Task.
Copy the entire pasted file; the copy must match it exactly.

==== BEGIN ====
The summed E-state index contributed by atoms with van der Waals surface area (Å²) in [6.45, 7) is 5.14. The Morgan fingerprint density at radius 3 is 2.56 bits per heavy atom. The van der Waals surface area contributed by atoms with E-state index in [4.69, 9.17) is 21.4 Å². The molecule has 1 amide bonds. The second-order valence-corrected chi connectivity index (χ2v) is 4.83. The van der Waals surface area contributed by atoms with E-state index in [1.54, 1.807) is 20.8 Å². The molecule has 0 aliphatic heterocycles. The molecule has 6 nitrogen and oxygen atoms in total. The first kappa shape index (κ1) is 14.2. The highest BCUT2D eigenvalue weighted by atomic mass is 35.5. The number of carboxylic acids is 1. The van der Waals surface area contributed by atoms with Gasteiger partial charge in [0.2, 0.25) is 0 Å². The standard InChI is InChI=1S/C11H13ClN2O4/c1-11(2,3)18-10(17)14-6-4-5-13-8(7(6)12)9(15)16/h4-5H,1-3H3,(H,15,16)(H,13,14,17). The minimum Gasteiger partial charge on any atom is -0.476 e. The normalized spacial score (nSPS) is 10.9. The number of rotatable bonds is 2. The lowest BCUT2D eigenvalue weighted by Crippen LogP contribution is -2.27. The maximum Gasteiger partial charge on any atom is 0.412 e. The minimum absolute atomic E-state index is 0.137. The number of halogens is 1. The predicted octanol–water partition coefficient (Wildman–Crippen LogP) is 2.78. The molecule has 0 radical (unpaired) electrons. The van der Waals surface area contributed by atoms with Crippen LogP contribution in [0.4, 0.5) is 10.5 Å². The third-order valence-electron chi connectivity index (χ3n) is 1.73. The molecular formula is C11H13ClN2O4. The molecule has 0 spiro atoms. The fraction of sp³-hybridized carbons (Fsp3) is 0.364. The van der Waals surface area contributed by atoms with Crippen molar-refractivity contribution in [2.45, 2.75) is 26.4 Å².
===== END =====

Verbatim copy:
The summed E-state index contributed by atoms with van der Waals surface area (Å²) in [6.45, 7) is 5.14. The Morgan fingerprint density at radius 3 is 2.56 bits per heavy atom. The van der Waals surface area contributed by atoms with E-state index in [4.69, 9.17) is 21.4 Å². The molecule has 1 amide bonds. The second-order valence-corrected chi connectivity index (χ2v) is 4.83. The van der Waals surface area contributed by atoms with E-state index in [1.54, 1.807) is 20.8 Å². The molecule has 0 aliphatic heterocycles. The molecule has 6 nitrogen and oxygen atoms in total. The first kappa shape index (κ1) is 14.2. The highest BCUT2D eigenvalue weighted by atomic mass is 35.5. The number of carboxylic acids is 1. The van der Waals surface area contributed by atoms with Gasteiger partial charge in [0.2, 0.25) is 0 Å². The standard InChI is InChI=1S/C11H13ClN2O4/c1-11(2,3)18-10(17)14-6-4-5-13-8(7(6)12)9(15)16/h4-5H,1-3H3,(H,15,16)(H,13,14,17). The minimum Gasteiger partial charge on any atom is -0.476 e. The normalized spacial score (nSPS) is 10.9. The number of rotatable bonds is 2. The lowest BCUT2D eigenvalue weighted by Crippen LogP contribution is -2.27. The maximum Gasteiger partial charge on any atom is 0.412 e. The minimum absolute atomic E-state index is 0.137. The number of halogens is 1. The predicted octanol–water partition coefficient (Wildman–Crippen LogP) is 2.78. The molecule has 0 radical (unpaired) electrons. The van der Waals surface area contributed by atoms with Crippen LogP contribution in [0.4, 0.5) is 10.5 Å². The third-order valence-electron chi connectivity index (χ3n) is 1.73. The molecular formula is C11H13ClN2O4. The molecule has 0 spiro atoms. The fraction of sp³-hybridized carbons (Fsp3) is 0.364. The van der Waals surface area contributed by atoms with Crippen molar-refractivity contribution in [2.45, 2.75) is 26.4 Å².